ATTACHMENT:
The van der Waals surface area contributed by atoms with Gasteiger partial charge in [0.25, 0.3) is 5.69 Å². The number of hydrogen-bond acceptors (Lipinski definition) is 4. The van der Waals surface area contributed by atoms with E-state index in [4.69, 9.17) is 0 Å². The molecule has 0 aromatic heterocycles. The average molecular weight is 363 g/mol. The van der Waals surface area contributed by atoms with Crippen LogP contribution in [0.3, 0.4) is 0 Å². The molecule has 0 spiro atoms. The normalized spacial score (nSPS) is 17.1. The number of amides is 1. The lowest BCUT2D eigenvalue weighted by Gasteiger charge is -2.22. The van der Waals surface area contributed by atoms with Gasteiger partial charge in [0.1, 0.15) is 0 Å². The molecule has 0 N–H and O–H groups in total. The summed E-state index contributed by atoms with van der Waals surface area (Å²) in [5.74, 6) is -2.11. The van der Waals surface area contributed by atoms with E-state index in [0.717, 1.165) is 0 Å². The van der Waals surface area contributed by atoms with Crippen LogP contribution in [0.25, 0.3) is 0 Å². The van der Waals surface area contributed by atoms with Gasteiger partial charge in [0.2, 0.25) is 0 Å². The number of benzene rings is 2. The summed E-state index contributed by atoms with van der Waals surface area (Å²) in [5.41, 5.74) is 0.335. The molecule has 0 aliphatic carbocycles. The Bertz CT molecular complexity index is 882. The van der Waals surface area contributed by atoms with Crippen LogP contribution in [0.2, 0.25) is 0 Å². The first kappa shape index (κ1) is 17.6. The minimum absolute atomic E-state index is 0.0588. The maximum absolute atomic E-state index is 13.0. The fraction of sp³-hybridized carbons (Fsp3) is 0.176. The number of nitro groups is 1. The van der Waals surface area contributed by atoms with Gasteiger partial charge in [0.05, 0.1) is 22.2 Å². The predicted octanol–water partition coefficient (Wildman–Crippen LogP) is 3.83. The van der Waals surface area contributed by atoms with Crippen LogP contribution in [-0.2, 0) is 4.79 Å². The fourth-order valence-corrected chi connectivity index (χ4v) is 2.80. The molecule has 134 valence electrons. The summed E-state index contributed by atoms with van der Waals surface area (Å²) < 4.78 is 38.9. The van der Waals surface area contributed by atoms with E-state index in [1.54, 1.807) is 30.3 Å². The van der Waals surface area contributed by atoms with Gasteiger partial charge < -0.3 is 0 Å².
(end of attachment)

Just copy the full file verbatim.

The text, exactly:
The van der Waals surface area contributed by atoms with Gasteiger partial charge in [0.25, 0.3) is 5.69 Å². The number of hydrogen-bond acceptors (Lipinski definition) is 4. The van der Waals surface area contributed by atoms with E-state index in [4.69, 9.17) is 0 Å². The molecule has 0 aromatic heterocycles. The average molecular weight is 363 g/mol. The van der Waals surface area contributed by atoms with Crippen LogP contribution in [0.3, 0.4) is 0 Å². The molecule has 0 spiro atoms. The normalized spacial score (nSPS) is 17.1. The number of amides is 1. The lowest BCUT2D eigenvalue weighted by Gasteiger charge is -2.22. The van der Waals surface area contributed by atoms with Gasteiger partial charge in [0.1, 0.15) is 0 Å². The molecule has 0 N–H and O–H groups in total. The summed E-state index contributed by atoms with van der Waals surface area (Å²) in [5.74, 6) is -2.11. The van der Waals surface area contributed by atoms with E-state index in [0.717, 1.165) is 0 Å². The van der Waals surface area contributed by atoms with Crippen LogP contribution in [0.25, 0.3) is 0 Å². The van der Waals surface area contributed by atoms with Gasteiger partial charge in [0.2, 0.25) is 0 Å². The number of benzene rings is 2. The summed E-state index contributed by atoms with van der Waals surface area (Å²) in [5.41, 5.74) is 0.335. The molecule has 0 aliphatic carbocycles. The Bertz CT molecular complexity index is 882. The van der Waals surface area contributed by atoms with Crippen LogP contribution in [0.2, 0.25) is 0 Å². The first kappa shape index (κ1) is 17.6. The minimum absolute atomic E-state index is 0.0588. The maximum absolute atomic E-state index is 13.0. The fraction of sp³-hybridized carbons (Fsp3) is 0.176. The number of nitro groups is 1. The van der Waals surface area contributed by atoms with Gasteiger partial charge in [0.05, 0.1) is 22.2 Å². The predicted octanol–water partition coefficient (Wildman–Crippen LogP) is 3.83. The van der Waals surface area contributed by atoms with Crippen LogP contribution in [-0.2, 0) is 4.79 Å². The fourth-order valence-corrected chi connectivity index (χ4v) is 2.80. The molecule has 134 valence electrons. The summed E-state index contributed by atoms with van der Waals surface area (Å²) < 4.78 is 38.9. The van der Waals surface area contributed by atoms with E-state index in [1.54, 1.807) is 30.3 Å². The van der Waals surface area contributed by atoms with Gasteiger partial charge < -0.3 is 0 Å².